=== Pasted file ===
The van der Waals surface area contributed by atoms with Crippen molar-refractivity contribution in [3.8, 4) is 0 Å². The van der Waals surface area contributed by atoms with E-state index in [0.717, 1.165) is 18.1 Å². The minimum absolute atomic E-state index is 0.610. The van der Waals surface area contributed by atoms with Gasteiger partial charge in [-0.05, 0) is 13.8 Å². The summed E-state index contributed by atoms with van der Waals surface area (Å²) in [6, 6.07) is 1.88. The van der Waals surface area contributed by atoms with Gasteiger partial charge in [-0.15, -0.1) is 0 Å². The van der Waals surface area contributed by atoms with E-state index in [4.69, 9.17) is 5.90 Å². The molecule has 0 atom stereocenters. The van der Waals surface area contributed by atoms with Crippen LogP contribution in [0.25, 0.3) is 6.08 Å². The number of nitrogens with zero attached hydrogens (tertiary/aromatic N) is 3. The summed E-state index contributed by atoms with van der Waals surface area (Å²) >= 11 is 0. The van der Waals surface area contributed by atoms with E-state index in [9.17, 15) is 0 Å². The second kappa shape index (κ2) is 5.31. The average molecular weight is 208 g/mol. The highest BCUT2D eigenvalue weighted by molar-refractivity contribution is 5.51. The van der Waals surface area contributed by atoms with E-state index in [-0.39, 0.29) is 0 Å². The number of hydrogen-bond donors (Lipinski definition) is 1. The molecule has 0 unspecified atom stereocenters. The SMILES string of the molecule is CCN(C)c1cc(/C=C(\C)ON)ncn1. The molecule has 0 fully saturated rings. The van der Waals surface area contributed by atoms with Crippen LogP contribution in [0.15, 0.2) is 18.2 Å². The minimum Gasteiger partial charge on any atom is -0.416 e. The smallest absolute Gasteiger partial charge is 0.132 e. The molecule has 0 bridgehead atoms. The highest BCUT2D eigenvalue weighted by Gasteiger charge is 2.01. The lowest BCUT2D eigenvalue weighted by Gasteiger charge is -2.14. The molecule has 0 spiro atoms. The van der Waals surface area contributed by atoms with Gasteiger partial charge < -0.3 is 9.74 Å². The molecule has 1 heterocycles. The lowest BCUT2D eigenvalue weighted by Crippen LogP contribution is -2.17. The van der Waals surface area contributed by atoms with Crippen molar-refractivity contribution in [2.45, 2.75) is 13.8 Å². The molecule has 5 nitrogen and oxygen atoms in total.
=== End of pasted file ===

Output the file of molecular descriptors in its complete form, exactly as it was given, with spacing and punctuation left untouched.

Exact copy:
The van der Waals surface area contributed by atoms with Crippen molar-refractivity contribution in [3.8, 4) is 0 Å². The van der Waals surface area contributed by atoms with E-state index in [0.717, 1.165) is 18.1 Å². The minimum absolute atomic E-state index is 0.610. The van der Waals surface area contributed by atoms with Gasteiger partial charge in [-0.05, 0) is 13.8 Å². The summed E-state index contributed by atoms with van der Waals surface area (Å²) in [6, 6.07) is 1.88. The van der Waals surface area contributed by atoms with Gasteiger partial charge in [-0.15, -0.1) is 0 Å². The van der Waals surface area contributed by atoms with E-state index in [4.69, 9.17) is 5.90 Å². The molecule has 0 atom stereocenters. The van der Waals surface area contributed by atoms with Crippen LogP contribution in [0.25, 0.3) is 6.08 Å². The number of nitrogens with zero attached hydrogens (tertiary/aromatic N) is 3. The summed E-state index contributed by atoms with van der Waals surface area (Å²) >= 11 is 0. The van der Waals surface area contributed by atoms with E-state index in [9.17, 15) is 0 Å². The second kappa shape index (κ2) is 5.31. The average molecular weight is 208 g/mol. The highest BCUT2D eigenvalue weighted by molar-refractivity contribution is 5.51. The van der Waals surface area contributed by atoms with E-state index in [-0.39, 0.29) is 0 Å². The number of hydrogen-bond donors (Lipinski definition) is 1. The molecule has 0 unspecified atom stereocenters. The SMILES string of the molecule is CCN(C)c1cc(/C=C(\C)ON)ncn1. The molecule has 0 fully saturated rings. The van der Waals surface area contributed by atoms with Crippen LogP contribution in [0.15, 0.2) is 18.2 Å². The minimum Gasteiger partial charge on any atom is -0.416 e. The smallest absolute Gasteiger partial charge is 0.132 e. The molecule has 0 bridgehead atoms. The highest BCUT2D eigenvalue weighted by Gasteiger charge is 2.01. The lowest BCUT2D eigenvalue weighted by Gasteiger charge is -2.14. The molecule has 0 spiro atoms. The van der Waals surface area contributed by atoms with Gasteiger partial charge < -0.3 is 9.74 Å². The molecule has 1 heterocycles. The lowest BCUT2D eigenvalue weighted by Crippen LogP contribution is -2.17. The van der Waals surface area contributed by atoms with Crippen molar-refractivity contribution in [2.45, 2.75) is 13.8 Å². The molecule has 5 nitrogen and oxygen atoms in total.